Debra J. Saunders

There are two kinds of people in California politics: those who want Sacramento to ban plastic grocery bags and those who just want state pols to pass a budget.

The budget is after all -- what? -- only 39 days late.

AB1998 would ban the distribution of single-use plastic bags in 2012. Shoppers would have to bring their own (presumably cloth) bags to the store or pay 5 cents or more per sack.

I understand why a ban would appeal to Sacramento lawmakers. Who likes them? The bags, I mean. They're ugly. (Chi-chi shop bags are exempt.) They're uglier after they've been used. State pols can dis bags and the bags can't talk back.

Even the California Grocers Association supports the bill because it would pre-empt local bag bans. (Only in California do you see a bag-ban war between busybody state lawmakers and busybody local officials.)

Best of all, AB1998, authored by Assemblywoman Julia Brownley, D-Santa Monica, allows Sacto lawmakers to do what they love best -- tell other people how to live and profitable taxpaying enterprises how to run their businesses.

State Sen. Joe Simitian, D-Palo Alto, who voted for the bill, argued that this is one fee that consumers don't have to pay because they can bring their own bags. "I think it's a mistake to see these bags as free," he noted.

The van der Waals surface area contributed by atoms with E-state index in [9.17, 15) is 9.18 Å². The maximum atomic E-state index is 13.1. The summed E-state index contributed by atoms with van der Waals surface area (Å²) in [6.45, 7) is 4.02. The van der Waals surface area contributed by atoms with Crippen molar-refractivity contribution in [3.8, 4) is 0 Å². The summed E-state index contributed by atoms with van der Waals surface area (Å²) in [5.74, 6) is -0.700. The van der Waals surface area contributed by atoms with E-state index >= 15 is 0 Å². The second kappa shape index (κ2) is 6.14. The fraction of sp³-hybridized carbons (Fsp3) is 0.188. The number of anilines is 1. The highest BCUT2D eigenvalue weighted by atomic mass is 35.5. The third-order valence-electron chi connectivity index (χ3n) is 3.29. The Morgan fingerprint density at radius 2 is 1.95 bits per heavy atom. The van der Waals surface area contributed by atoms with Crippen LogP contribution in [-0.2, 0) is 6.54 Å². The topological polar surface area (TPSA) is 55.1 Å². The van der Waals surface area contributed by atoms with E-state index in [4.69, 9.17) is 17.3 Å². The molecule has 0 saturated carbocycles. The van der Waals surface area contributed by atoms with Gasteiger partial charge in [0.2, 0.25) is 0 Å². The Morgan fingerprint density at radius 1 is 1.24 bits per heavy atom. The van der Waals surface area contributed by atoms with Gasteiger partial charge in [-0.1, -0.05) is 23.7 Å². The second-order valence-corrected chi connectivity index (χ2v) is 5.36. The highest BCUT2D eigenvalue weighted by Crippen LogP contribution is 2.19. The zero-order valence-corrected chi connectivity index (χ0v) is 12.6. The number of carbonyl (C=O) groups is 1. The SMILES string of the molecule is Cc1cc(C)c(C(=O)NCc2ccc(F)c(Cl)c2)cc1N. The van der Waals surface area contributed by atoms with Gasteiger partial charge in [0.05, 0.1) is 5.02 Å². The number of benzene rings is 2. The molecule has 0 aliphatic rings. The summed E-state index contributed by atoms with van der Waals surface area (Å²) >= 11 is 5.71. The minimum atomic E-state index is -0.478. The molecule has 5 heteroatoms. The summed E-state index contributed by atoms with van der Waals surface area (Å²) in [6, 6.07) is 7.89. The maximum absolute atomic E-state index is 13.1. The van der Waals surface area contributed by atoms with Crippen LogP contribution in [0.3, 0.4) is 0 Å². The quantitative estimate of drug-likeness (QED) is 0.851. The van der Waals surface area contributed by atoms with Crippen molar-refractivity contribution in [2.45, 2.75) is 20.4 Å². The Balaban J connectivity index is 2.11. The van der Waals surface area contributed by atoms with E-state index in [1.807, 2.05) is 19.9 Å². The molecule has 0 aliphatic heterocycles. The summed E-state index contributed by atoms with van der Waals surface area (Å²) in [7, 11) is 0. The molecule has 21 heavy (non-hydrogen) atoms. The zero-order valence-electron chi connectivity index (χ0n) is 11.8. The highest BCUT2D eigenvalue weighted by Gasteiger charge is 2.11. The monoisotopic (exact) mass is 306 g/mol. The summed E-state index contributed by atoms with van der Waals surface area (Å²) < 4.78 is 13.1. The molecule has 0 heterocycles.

And: "The problem is both real and significant." The litter from those pesky bags seems to land everywhere. As a Democratic analysis of the bill noted, "Their light weight and expansive nature makes them especially prone to blowing into waterways." An estimated 90 percent of floating debris is plastic.

Assemblyman Kevin Jeffries, R-Lake Elsinore, has some sympathy with the bill's goal. He lives near a convenience store and sees the litter, too.

Jeffries, however, sees the downside of the bill. The California Hispanic Chambers of Commerce estimates that the bill would jeopardize "500 good paying manufacturing jobs in the Los Angeles region."

"Could you not delay this bill," Jeffries asked, in light of a state unemployment rate of more than 12 percent, until the people who stand to lose their jobs have a strong chance of finding another job?

The follow-up question would be: Why has Gov. Arnold Schwarzenegger indicated he will sign the bill if it passes in this sour economy?

You know the answer. AB1998 scratches the Democrats' nanny-state itch. Given a choice between telling other people how to do their jobs and doing their own, Sacramento lawmakers always punt.

Back to the budget. There has been some progress on that front. Democratic leaders now say they agree with each other.


Debra J. Saunders


 
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